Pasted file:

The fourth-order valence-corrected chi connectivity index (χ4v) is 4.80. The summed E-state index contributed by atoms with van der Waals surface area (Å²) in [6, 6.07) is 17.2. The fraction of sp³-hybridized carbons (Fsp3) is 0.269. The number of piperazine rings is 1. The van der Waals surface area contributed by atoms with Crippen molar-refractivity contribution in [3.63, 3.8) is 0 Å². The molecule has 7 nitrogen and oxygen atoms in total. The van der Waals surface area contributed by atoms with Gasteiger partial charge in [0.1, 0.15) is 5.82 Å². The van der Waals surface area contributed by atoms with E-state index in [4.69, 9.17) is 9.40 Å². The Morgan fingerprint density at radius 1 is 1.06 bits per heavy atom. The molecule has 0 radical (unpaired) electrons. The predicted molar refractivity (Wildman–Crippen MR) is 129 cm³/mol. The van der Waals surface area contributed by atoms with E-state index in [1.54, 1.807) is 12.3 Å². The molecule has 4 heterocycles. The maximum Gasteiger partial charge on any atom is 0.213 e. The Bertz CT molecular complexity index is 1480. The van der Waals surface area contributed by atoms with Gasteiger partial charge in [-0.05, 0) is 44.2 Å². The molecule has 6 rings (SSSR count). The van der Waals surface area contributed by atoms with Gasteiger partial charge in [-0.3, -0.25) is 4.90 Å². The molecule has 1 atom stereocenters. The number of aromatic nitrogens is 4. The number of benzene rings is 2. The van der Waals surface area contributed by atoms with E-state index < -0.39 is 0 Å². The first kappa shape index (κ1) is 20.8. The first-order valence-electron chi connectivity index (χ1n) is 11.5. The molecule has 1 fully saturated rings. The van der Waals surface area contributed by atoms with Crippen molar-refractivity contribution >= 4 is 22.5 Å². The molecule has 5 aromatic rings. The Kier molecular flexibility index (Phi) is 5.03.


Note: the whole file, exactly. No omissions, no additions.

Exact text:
The fourth-order valence-corrected chi connectivity index (χ4v) is 4.80. The summed E-state index contributed by atoms with van der Waals surface area (Å²) in [6, 6.07) is 17.2. The fraction of sp³-hybridized carbons (Fsp3) is 0.269. The number of piperazine rings is 1. The van der Waals surface area contributed by atoms with Crippen molar-refractivity contribution in [3.63, 3.8) is 0 Å². The molecule has 7 nitrogen and oxygen atoms in total. The van der Waals surface area contributed by atoms with Gasteiger partial charge in [0.1, 0.15) is 5.82 Å². The van der Waals surface area contributed by atoms with E-state index in [4.69, 9.17) is 9.40 Å². The Morgan fingerprint density at radius 1 is 1.06 bits per heavy atom. The molecule has 0 radical (unpaired) electrons. The predicted molar refractivity (Wildman–Crippen MR) is 129 cm³/mol. The van der Waals surface area contributed by atoms with E-state index in [1.54, 1.807) is 12.3 Å². The molecule has 4 heterocycles. The maximum Gasteiger partial charge on any atom is 0.213 e. The Bertz CT molecular complexity index is 1480. The van der Waals surface area contributed by atoms with Gasteiger partial charge in [-0.05, 0) is 44.2 Å². The molecule has 6 rings (SSSR count). The van der Waals surface area contributed by atoms with Gasteiger partial charge in [-0.3, -0.25) is 4.90 Å². The molecule has 1 atom stereocenters. The number of aromatic nitrogens is 4. The number of benzene rings is 2. The van der Waals surface area contributed by atoms with E-state index < -0.39 is 0 Å². The first kappa shape index (κ1) is 20.8. The first-order valence-electron chi connectivity index (χ1n) is 11.5. The molecule has 1 fully saturated rings. The van der Waals surface area contributed by atoms with Crippen molar-refractivity contribution >= 4 is 22.5 Å². The molecule has 5 aromatic rings. The Kier molecular flexibility index (Phi) is 5.03.